• Gordon Conference: Cilia, Mucus & Mucociliary Interactions. Galveston, TX. February 8-14 2015 (GCH)
  • Gordon COnference: Saliva, Galveston, TX. February 15-20 2015 (GCH)
  • Keystone Symposia: Gut microbiota modulation of host physiology – Search for mechanisms. Keystone, CO. March 1-6 2015 (GCH)
  • 4th International Symposium of the German Center for Lung Research (DZL), Heidelberg, Germany, June 25 to 27, 2015 (GCH)


RECENT PUBLICATIONS (2014)
  • Hannan, T.J., Roberts, P.J., Riehl, T.E., van der Post, S., Binkley, J. M., Schwartz, D.J., Miyoshi, H., Mack, M., Schwendener, R.A., Hooton, T.M., Stappenbeck, T.S., Hansson, G.C., Stenson, W.F., Colonna, M., Stapleton, A.E. and Hultgren, S.J. (2014) Inhibition of cyclooxygenase-2 prevents chronic and recurrent bladder infection. EBioMedicine, 2014.10.011
  • van der Post, S., Thomsson, K.A., and Hansson, G. C. (2014) A multiple enzyme approach for the characterization of glycan modifications on the C-Terminus of the intestinal MUC2 mucin. J. Proteome Res., 13, 6013-6023.
  • Ermund, A., Meiss, L., Scholte, B. J., and Hansson G. C. (2015) Hypertonic saline releases the attached small intestinal cystic fibrosis mucus. Clin. Exp. Pharm. Physiol. 42, 69-75.
  • Gustafsson, J. K., Linden, S. K., Alwan, A. H., Scholte, B. J., Hansson, G. C., and Sjovall, H. (2015) Carbachol-induced colonic mucus formation requires transport via NKCC1, K channels and CFTR. Pflugers Arch., DOI 10.1007/s00424-014-1595-y.
  • Johansson, M. E. V. (2014) Mucus Layers in Inflammatory Bowel Disease. Inflamm.Bowel.Dis.
  • Sadio, A. Gustafsson, J. K, Pereira, B., Gomes, C.P., Hansson, G. C., David, L., Pego, A. P., and Almeida, R. (2014) Modified-Chitosan/siRNA Nanoparticles Downregulate Cellular CDX2 Expression and Cross the Gastric Mucus Barrier. PLoS ONE 9 (6):e99449, 2014.
  • Berström, J. H., Berg, K. A., Rodriguez-Pineiro, A. M., Stecher, B., Johansson, M. E. V., and Hansson, G. C. (2014) AGR2, nn endoplasmic reticulum protein is secreted into the gastrointestinal mucus. PLoS ONE 9 (8):e104186.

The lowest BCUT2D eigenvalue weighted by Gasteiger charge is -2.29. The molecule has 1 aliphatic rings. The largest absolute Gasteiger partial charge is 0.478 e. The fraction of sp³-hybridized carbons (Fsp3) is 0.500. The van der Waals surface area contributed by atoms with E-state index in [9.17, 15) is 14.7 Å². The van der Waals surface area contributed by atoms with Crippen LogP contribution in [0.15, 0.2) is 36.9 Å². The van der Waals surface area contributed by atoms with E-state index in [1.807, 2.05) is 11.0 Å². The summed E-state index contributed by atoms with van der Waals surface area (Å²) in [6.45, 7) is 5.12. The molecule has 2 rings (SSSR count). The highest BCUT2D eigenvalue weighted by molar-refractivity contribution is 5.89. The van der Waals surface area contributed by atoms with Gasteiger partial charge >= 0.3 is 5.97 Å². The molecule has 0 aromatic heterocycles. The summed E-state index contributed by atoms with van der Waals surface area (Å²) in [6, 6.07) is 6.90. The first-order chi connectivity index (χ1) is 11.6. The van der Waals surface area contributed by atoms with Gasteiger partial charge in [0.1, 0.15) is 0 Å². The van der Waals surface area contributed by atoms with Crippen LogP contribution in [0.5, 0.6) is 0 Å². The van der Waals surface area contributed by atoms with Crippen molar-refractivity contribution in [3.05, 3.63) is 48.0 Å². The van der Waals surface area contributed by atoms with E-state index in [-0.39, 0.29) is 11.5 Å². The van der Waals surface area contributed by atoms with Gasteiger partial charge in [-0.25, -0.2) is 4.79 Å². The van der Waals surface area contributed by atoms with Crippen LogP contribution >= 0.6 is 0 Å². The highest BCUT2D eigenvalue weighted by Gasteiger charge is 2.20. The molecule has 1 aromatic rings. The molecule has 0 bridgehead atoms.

• van der Post, S. and Hansson, G.C. (2014). Membrane protein profiling of human colon reveals distinct regional differences. Mol.Cell.Proteomics on-line.
  • Schütte, A., Ermund, A., Becker-Pauly, C., Johansson, M.E.V., Rodriguez-Pineiro, A. M., Bäckhed, Müller, F.S., Lottaz, D., Bond, J.S., and Hansson, G.C. (2014) Microbial Induced Meprin ß Cleavage in MUC2 Mucin and Functional CFTR Channel are Required to Release Anchored Small Intestinal Mucus. Proc.Natl.Acad.Sci.USA in press
  • Pelaseyed, T., Bergström, J. H., Gustafsson, J. K., Ermund, A., Birchenough, G. M. H., Schütte, A. van der Post, S, Svensson, F., Rodríguez-Piñeiro, A. M., Nyström, E. E.L., Wising, C., Johansson, M. E.V., and Hansson, G. C. (2014) The mucus and mucins of the goblet cells and enterocytes provide the first defense line of the gastrointestinal tract and interact with the immune system. Immunol. Rev., 260, 8-20.
  • Wenzel, U.A., Magnusson, M. K., Rydström, A., Jonstrand, C., Hengst, J., Johansson, M.E.V., Velcich, A., Öhman, L., Strid, H., Sjövall, H., Hansson, G.C., and Wick, M.J. (2014) Spontaneous colitis in Muc2-deficient mice reflects clinical and cellular features of active ulcerative colitis. PLoS ONE, 9, e100217.
  • Nilsson, H. E., Ambort, D., Backstrom, M., Thomsson, E., Koeck, P. J., Hansson, G. C., and Hebert, H. (2014) Intestinal MUC2 mucin supramolecular topology by packing and release resting on D3 domain assembly. J.Mol.Biol. 426, 2567-2579
  • Jabbar, K. S., Verbeke, C., Hyltander, A. G., Sjovall, H., Hansson, G. C., and Sadik, R. (2014) Proteomic Mucin Profiling for the Identification of Cystic Precursors of Pancreatic Cancer. J.Natl.Cancer Inst. 106, djt439. IMPACT 14.3
  • Johansson, M.E.V. and Hansson, G.C. (2014) Is the intestinal goblet cell a major immune cell? CELL H&M, 15, 251-
  • Johansson, M. E. V., Gustafsson, J. K., Holmen-Larsson, J., Jabbar, K. S., Xia, L., Xu, H., Ghishan, F. K., Carvalho, F. A., Gewirtz, A. T., Sjövall, H., and Hansson, G. C. (2014) Bacteria penetrate the normally impenetrable inner colon mucus layer in both murine colitis models and in patients with ulcerative colitis. Gut 63, 281-291.
  • Xiao, F., Yu, Q., Li, J., Johansson, M. E., Singh, A. K., Xia, W., Riederer, B., Engelhardt, R., Montrose, M., Soleimani, M., Tian, D. A., Xu, G., Hansson, G. C., and Seidler, U. (2014) Slc26a3 deficiency is associated with loss of colonic HCO secretion, absence of a firm mucus layer, and barrier impairment in mice. Acta Physiol (Oxf), on -line,
  • Sommer, F., Adam, N., Johansson, M. E. V., Xia, L., Hansson, G. C., and Bäckhed, F. (2014) Altered mucus glycosylation in core 1 O-glycan-deficient mice affects microbiota composition and intestinal architecture. PLoS ONE 9, e85254